Comment


                        • #13
                          If you need a different configuration to test locally, then overwrite definitions.

                          Originally posted by laenzlinger View Post
                          Is there any best practice on using aliases for switching between different environments?
                          Introduction about our situation:
                          We've got these environments:
                          - Lokaal (Local Developers Machine)
                          - Ontwikkel (Development)
                          - Test (Test ;-))
                          - Acceptatie (Acceptation)
                          - Productie (Production)

                          Our configuration for O, T, A, and P is the same. The configuration for the Local developers machine is different from OTAP.

                          We use CVS as our source code version system.

                          We use Maven 1.0.2 as our build tool.


                          Our best practice:
                          If the configuration is the same for all the environments except for the developers machine, then
                          make (a) separate configuration file(s) with the configuration that is different.
                          Let this different configuration overwrite the definition(s) in the original file(s).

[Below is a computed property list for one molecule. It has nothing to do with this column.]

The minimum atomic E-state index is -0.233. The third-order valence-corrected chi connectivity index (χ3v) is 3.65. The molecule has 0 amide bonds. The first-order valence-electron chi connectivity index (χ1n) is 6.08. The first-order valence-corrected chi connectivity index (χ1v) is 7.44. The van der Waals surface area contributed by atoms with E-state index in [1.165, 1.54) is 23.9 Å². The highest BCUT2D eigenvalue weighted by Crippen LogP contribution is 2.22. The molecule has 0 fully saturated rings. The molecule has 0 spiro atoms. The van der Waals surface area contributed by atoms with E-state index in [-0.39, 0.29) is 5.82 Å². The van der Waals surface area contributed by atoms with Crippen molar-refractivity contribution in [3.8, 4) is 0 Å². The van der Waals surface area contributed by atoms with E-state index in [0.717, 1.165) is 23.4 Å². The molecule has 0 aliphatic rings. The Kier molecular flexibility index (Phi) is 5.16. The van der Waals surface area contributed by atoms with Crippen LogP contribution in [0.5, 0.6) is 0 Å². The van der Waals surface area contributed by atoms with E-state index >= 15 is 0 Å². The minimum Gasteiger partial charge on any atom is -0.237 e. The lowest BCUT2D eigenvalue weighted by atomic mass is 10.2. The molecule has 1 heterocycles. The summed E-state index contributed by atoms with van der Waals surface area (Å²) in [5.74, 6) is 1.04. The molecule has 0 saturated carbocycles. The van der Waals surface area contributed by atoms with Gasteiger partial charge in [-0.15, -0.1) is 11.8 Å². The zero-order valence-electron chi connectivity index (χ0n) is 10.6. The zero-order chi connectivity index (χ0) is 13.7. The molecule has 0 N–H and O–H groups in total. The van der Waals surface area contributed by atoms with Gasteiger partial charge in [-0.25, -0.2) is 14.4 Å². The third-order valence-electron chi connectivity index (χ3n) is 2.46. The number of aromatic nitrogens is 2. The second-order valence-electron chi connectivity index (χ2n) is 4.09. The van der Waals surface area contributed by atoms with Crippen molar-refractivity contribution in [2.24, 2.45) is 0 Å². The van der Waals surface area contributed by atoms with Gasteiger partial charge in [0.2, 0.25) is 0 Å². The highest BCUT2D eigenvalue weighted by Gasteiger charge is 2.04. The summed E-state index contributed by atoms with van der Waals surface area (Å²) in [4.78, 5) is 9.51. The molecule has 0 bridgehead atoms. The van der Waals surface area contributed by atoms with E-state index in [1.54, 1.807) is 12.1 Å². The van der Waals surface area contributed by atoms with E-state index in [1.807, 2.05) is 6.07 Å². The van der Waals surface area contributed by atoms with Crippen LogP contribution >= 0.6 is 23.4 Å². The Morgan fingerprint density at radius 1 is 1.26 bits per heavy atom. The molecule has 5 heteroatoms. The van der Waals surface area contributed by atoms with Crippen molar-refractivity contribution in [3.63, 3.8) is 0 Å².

Make sure this different configuration will never be placed in the other environments!!!

                          Example of how to achieve this if you use the org.springframework.context.support.ClassPathXmlAp plicationContext:

                          Note: I give every example file below a unique name, so I can easily refer to it.

                          Contents of beanRefContext.xml:

                          <beans>
                          <bean id="aBeanId" class="org.springframework.context.support.ClassPa thXmlApplicationContext">
                          <constructor-arg>
                          <list>
                          <value>/spring/applicationContext-forAllTheEnvironments.xml</value>
                          <value>/spring/applicationContext-local.xml</value>
                          </list>
                          </constructor-arg>
                          <constructor-arg>
                          <ref bean="frameworkApplicationContextId"/>
                          </constructor-arg>
                          </bean>
                          </beans>


                          Some explanation: Beans defined in the config locations (first constructor-arg) overwrite the beans in the parent application context (second constructor-arg).
                          Quote from the JavaDoc of this class "In case of multiple config locations, later bean definitions will override ones defined in earlier loaded files. This can be leveraged to deliberately override certain bean definitions via an extra XML file."

                          This way you can overwrite bean definitions by placing them in applicationContext-local.xml.

                          Contents of the file applicationContext-local.xml: